Meanwhile, whether geology will ever undermine gold backed currencies or not, I favour lots more thought about “fiat” currencies that might actually work well, i.e. currencies supplied by competing currency entrepreneurs.

  • Alisa

    There’s no such thing as ‘inherent value’, Greg, as value is, by definition, subjective. A medium of exchange/store of value are, on the other hand, a social convention.

  • Alisa

    Me english was crooken…sorry.

  • Laird

    “Fiat, of course. The kind of money where I actually know what it’ll buy me next year.”

    If this isn’t a joke, Alsadius, you are certifiably insane.

  • Alsadius

    Alisa: Next year my money will buy me about 98% of what it does now. Except that I invest my money in profit-making ventures, so it’s more likely to buy me about 102% of what it does now. Gold bears no interest, and it looks overdue for a serious crash.

    Perry: To clarify, I don’t care whose fiat money I use, as long as I can trust them to take good care of the system. But developed-nation governments have done so for centuries, with a pretty good track record all told, so I’ll happily take their money.

    Brian: The biggest problem I have with private fiat is that the only profit source for a private fiat issuer is segnoirage. That creates a really ugly incentive structure. You want the currency issuer to get most of their income from the economy running smoothly, which governments of course do. This isn’t an insoluble problem – for example, Canada up until the 1930s used bank-issued paper money, and that worked just fine because the handful of major banks were so deeply intertwined with the economy. Similarly, there’s no issue with a mint that strikes physical precious-metal coins, because they can’t run the presses. But if someone just started issuing paper money as a business I’d run very, very far away.

    Laird: Do you think that every mainstream economist is “certifiably insane” too? Fiat moves between maybe 1-4% per year, and always in a constant direction. I can guess what my money will be worth plus or minus a handful of percent a decade out. Gold, you can’t predict it that closely six months ahead. The idea of running an economy on something as unstable as gold(or any other single commodity) gives me hives – it’s like building your economy on a fault line. The only way to have a stable monetary base is to have a currency that is scaled to the size of the economy as a whole. No commodity can do that, because no commodity is anything like a constant proportion of the economy.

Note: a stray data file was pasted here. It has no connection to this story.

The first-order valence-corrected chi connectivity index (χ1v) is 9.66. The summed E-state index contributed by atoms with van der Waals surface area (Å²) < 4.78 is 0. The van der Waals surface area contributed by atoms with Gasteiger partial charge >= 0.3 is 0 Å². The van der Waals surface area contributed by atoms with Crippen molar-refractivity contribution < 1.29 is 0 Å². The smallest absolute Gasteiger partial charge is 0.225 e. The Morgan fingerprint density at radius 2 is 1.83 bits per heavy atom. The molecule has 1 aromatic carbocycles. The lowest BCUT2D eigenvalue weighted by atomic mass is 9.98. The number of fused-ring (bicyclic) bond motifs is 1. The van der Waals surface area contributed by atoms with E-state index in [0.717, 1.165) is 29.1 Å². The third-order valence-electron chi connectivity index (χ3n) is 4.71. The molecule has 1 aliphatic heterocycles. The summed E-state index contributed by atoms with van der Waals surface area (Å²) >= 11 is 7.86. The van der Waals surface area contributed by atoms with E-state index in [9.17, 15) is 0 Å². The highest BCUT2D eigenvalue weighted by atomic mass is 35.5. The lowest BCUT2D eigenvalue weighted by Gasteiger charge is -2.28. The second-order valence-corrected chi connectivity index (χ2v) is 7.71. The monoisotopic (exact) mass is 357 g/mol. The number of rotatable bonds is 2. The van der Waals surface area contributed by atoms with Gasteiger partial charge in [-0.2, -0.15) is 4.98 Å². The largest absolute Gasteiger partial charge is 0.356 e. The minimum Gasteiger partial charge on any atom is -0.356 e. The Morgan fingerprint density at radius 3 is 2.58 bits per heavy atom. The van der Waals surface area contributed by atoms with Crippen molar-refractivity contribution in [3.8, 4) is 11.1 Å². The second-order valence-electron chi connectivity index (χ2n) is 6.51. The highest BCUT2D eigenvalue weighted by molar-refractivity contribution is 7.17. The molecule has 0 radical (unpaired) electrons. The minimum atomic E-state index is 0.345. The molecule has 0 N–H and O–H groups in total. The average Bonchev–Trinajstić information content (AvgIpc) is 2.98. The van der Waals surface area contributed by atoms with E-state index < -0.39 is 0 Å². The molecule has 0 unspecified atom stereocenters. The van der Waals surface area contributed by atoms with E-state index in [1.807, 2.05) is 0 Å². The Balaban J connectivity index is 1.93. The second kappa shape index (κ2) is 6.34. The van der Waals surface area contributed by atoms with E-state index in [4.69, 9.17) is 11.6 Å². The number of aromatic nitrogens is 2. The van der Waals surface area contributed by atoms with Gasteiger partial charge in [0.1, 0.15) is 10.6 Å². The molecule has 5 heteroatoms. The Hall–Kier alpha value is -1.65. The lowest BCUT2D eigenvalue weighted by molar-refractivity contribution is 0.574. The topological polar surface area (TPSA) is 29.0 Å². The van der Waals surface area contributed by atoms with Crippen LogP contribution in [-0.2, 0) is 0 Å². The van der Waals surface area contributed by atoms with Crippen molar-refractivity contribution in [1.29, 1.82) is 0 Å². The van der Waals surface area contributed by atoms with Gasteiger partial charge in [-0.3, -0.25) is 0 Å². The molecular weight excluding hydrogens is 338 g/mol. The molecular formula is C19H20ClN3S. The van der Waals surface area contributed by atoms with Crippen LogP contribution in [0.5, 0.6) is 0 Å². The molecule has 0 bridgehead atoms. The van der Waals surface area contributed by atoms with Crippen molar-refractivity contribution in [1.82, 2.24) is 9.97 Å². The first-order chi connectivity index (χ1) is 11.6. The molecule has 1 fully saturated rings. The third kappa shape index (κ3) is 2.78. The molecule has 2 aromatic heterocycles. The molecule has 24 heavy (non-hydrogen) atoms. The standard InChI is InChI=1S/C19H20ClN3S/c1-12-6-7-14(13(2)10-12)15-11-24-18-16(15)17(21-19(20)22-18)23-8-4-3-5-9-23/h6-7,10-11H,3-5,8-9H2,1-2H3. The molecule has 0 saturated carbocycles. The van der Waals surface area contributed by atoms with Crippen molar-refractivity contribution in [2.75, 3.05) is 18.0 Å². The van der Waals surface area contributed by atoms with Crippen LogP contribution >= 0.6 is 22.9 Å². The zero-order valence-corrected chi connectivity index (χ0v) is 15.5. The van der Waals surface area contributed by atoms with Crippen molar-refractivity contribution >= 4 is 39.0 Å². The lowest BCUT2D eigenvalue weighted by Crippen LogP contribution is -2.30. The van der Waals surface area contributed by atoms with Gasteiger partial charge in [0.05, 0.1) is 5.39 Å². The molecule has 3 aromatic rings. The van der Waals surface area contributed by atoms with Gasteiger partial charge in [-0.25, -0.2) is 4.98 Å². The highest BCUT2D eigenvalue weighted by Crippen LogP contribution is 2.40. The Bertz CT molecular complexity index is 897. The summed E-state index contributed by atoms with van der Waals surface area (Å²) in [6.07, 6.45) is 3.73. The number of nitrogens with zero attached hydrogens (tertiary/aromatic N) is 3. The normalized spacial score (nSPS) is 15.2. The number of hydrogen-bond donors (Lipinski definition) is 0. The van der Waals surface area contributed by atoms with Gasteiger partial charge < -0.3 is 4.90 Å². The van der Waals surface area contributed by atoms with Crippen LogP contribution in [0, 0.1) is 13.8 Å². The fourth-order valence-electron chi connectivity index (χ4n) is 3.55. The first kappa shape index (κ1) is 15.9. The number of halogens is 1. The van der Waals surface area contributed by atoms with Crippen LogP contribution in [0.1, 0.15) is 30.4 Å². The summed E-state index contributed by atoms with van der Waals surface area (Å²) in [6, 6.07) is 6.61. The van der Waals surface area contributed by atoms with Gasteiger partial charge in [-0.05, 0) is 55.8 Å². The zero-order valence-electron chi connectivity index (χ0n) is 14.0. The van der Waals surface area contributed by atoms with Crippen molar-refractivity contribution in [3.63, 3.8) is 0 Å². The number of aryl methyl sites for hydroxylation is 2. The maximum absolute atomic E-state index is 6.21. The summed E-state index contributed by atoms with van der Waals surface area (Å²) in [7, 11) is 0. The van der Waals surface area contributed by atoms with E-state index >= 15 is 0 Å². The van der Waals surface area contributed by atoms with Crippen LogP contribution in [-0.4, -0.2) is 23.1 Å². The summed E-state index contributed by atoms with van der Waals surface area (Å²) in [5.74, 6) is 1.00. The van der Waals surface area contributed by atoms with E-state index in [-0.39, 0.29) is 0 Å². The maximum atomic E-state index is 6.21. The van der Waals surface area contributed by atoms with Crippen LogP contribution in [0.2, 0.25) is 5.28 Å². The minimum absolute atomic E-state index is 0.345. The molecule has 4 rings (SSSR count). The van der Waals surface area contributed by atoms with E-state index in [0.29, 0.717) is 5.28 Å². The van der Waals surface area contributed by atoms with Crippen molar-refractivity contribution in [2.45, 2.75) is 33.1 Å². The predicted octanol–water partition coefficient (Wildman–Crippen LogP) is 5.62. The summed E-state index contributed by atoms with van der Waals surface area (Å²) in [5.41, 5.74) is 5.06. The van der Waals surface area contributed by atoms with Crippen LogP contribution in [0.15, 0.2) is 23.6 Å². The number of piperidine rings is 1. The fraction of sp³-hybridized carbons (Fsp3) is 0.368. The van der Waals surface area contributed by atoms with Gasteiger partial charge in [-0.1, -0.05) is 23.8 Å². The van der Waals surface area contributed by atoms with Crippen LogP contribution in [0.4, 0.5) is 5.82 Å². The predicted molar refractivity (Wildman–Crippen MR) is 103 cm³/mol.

• Dishman

    Alsadius,

    See reference, Hyperinflation.

    It does happen.

  • Laird

    Alsadius, you really don’t understand anything about money or monetary history, do you?

    1-4%? Yes, in the US at the moment as reported by the same politicians who have every incentive to lie about the measurement. (Even if you accept the CPI as a reasonable proxy for inflation it’s been systematically under-reported, and the “yardstick” distorted, for decades. Your purchasing power has actually declined.) But even in the US only a few decades ago reported inflation was running in the teens. I suspect you’re too young to remember mortgage interest rates getting close to 20%, but it’s a fact that they did in the late ’70′s.

    Government-controlled fiat money is not a new phenomenon, but in every case throughout history governments having the power to debase their currency have done eventually so, with disastrous results. Every time. No exceptions. What’s new today is that for the first time in human history every government on the planet is issuing fiat currency, so there’s nowhere else to turn when your own government’s currency runs off the rails. When the crash comes they’ll all go down together. Only gold holds its purchasing power, and one doesn’t need to receive interest on it with purchase power parity.

    And no, there’s no need for a “stable monetary base” or one which grows at the same rate as the economy (ignoring the fact that ours is actually growing substantially faster than the economy). A constant monetary base in a growing economy would result in mild secular deflation, which is a good thing: it means that everyone benefits from the economic growth. With inflation, only those close to the source (i.e., governments and banks) benefit; everyone else loses.

    If you actually want to learn something about monetary history and fiat currencies, read The Creature from Jekyll Island by Edward Griffin and/or Paper Money Collapse by Detlev Schlichter. They’ll open your eyes.

  • Alsadius

    Dishman: I don’t deny that it happens. It also happened with commodity-money systems – see, for example, the discussion in Ch. 4 of The Wealth of Nations(http://www.gutenberg.org/files/3300/3300-h/3300-h.htm).